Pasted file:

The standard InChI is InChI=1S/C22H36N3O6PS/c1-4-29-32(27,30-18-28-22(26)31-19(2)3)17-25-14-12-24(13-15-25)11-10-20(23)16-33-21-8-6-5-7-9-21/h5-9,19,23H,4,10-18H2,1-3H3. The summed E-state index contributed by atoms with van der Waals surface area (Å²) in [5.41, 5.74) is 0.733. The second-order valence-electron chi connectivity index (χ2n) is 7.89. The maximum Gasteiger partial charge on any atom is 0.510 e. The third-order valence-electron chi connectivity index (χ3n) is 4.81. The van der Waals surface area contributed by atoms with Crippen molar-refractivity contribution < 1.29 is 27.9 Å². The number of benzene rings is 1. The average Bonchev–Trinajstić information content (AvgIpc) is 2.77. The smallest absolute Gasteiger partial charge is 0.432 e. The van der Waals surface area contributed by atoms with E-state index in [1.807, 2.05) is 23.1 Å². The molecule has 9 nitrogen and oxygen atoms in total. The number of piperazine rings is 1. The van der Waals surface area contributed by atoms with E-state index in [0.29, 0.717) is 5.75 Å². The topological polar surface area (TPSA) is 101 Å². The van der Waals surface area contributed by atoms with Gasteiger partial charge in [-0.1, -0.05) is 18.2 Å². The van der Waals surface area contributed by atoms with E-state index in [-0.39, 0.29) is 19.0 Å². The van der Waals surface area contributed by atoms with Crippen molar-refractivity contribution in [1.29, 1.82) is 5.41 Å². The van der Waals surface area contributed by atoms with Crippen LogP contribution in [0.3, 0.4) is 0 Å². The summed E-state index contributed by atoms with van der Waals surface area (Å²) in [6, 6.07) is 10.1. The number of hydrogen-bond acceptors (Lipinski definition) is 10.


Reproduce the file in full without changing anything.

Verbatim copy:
The standard InChI is InChI=1S/C22H36N3O6PS/c1-4-29-32(27,30-18-28-22(26)31-19(2)3)17-25-14-12-24(13-15-25)11-10-20(23)16-33-21-8-6-5-7-9-21/h5-9,19,23H,4,10-18H2,1-3H3. The summed E-state index contributed by atoms with van der Waals surface area (Å²) in [5.41, 5.74) is 0.733. The second-order valence-electron chi connectivity index (χ2n) is 7.89. The maximum Gasteiger partial charge on any atom is 0.510 e. The third-order valence-electron chi connectivity index (χ3n) is 4.81. The van der Waals surface area contributed by atoms with Crippen molar-refractivity contribution < 1.29 is 27.9 Å². The number of benzene rings is 1. The average Bonchev–Trinajstić information content (AvgIpc) is 2.77. The smallest absolute Gasteiger partial charge is 0.432 e. The van der Waals surface area contributed by atoms with E-state index in [1.807, 2.05) is 23.1 Å². The molecule has 9 nitrogen and oxygen atoms in total. The number of piperazine rings is 1. The van der Waals surface area contributed by atoms with E-state index in [0.29, 0.717) is 5.75 Å². The topological polar surface area (TPSA) is 101 Å². The van der Waals surface area contributed by atoms with Gasteiger partial charge in [-0.1, -0.05) is 18.2 Å². The van der Waals surface area contributed by atoms with E-state index in [-0.39, 0.29) is 19.0 Å². The van der Waals surface area contributed by atoms with Crippen molar-refractivity contribution in [1.29, 1.82) is 5.41 Å². The van der Waals surface area contributed by atoms with Crippen LogP contribution in [0.3, 0.4) is 0 Å². The summed E-state index contributed by atoms with van der Waals surface area (Å²) in [6, 6.07) is 10.1. The number of hydrogen-bond acceptors (Lipinski definition) is 10.